Live Review: Tori Amos – 4th October 2017 – Royal Albert Hall, London, UK
The Royal Albert Hall is no stranger to iconic singer-songwriter Tori Amos. Having performed in the opulent venue in the heart of London several times over the course of her career, it has acted as an applaudable stomping ground for the classically trained songstress as she has delivered her sets to adoring fans who often travel the world to see the musician perform. Last night was no exception as Amos once again returned to the venue to offer her fans something truly unique.
Having recently released her latest studio album, Native Invaders, to both critical and fan acclaim, Amos is now in the middle of a tour that sees the musician taking to some of the most prestigious stages around the world with the UK now being treated to her latest live spectacle. It was the capital’s turn last night and as the venue filled with happy faces, anticipation was thick in the air during support band Bell X1’s humble and folk rich support set; closing their time on stage by telling the crowd, “we’re gonna play two more songs and then the boss lady will be on”.
As the lights dimmed and everyone had taken their seats, Amos emerged from the right of the stage in back leggings, a flowing red dress/shirt number and some black heels that could put some serious damage on. Giving an applause to her beaming crowd, a flame-haired Amos took position between her two pianos, including he signature Bosendorfer grand piano which acts almost as a part of the musicians body as she often moves between both instruments with fluidity and grace and which she later gave a motherly pat to as she exited the stage ahead of her encore.
Utilizing a rarely used rhythm sample, Amos opened her 17 song set with From The Choirgirl Hotel’s i.i.e.e.e; a large image of a forest in flames creating the shows chilling backdrop. Turning to her Bosendorfer, fans were then treated to a pitch-perfect and passionate early number in the form of Little Earthquakes. An early injection of nostalgia taking us back to the musician’s iconic debut album for those in the audience who have followed the musician from the beginning.
As Amos’ breathy tones let out the lyrics, “Someone’s knockin’ on my front door”, fans erupted with approval for the arrival of the Under The Pink’s gorgeous Cloud on my Tongue while some of the musicians most mainstream hits such as the ethereal Silent All These Years and Bliss handed the evening over to the singers commercial and more mainstream success; the latter adding a storming hit amongst the predominantly eerie set list with its soaring and emotionally charged vocal delivery.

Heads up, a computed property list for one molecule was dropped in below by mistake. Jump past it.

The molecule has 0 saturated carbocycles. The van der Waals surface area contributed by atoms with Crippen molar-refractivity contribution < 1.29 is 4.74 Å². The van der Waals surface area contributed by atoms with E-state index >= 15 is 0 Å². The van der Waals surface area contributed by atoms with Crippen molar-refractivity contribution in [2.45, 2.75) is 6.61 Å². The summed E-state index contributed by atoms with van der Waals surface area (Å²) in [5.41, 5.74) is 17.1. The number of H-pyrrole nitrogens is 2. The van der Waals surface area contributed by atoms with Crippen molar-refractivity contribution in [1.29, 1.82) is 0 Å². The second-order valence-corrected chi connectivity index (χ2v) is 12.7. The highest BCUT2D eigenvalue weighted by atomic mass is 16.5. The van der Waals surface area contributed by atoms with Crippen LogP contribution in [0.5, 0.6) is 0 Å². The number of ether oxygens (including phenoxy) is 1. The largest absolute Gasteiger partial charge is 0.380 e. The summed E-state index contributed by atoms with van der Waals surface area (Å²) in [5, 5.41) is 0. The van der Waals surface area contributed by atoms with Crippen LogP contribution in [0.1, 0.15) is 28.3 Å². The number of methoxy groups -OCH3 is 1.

The Royal Albert Hall provided Amos with an exquisite setting for her to showcase her phenomenal new studio album which was on full display during the almost two hour show. New songs came in the form of album highlights Reindeer King and Breakaway which found their place in the later half of the set and were performed in front of a large image of snowy mountains. The politically charged and aptly titled Russia also gave us a glimpse into Amos’ view on the current state of affairs in her home country as she asks within the track, “Is Stalin on your shoulder”.
Like every previous Tori Amos tour, the set list for last nights performance was different for each night during this latest global trek. A constant changer from night to night, the song list provided fans both new and long time a unique concert experience. There were also treats in the form of covers from the musician and last nights performances was flavoured with a beautiful mash up of Fleetwood Mac’s Silver Springs and the late and legendary Tom Petty’s Free Fallin’ followed by Joni Mitchell’s River; both ode to’s performed in cheeky style beneath a large poster displaying the words ‘Fake Muse Network’; another humourous dig at 45.
Closing the set with a flawless performance of Precious Things and an extended version of pop-dressed hit A Sorta Fairytale, complete with rhythm samples and the occasional pre-recorded backing vocal to add an additional layer to one of the musicians most mainstream drenched classics, the superstar waved to her fans and made her way from the stage to a standing ovation – one of several during the night.
Amos has for many years been described as an act to see before one dies. Having seen her now at least a dozen times over the last 15 years, and after last nights sublime performance, this statement could not ring more true. The sheer talent Tori Amos brings to the international stage is second to none; her songwriting, her vocal ability, her musicianship – individually, Amos conquers all with style, grace and precision. A unique performer in every sense of the term.
i i e e e
Pancake (with “Ohio” bridge and lyrics from “Mary’s Eyes”)
Cloud on My Tongue
Fake Muse Network:
Silver Springs (Fleetwood Mac cover) (with elements of Tom Petty’s “Free Fallin'”)
River (Joni Mitchell cover)
Ruby Through the Looking-Glass
Silent All These Years
A Sorta Fairytale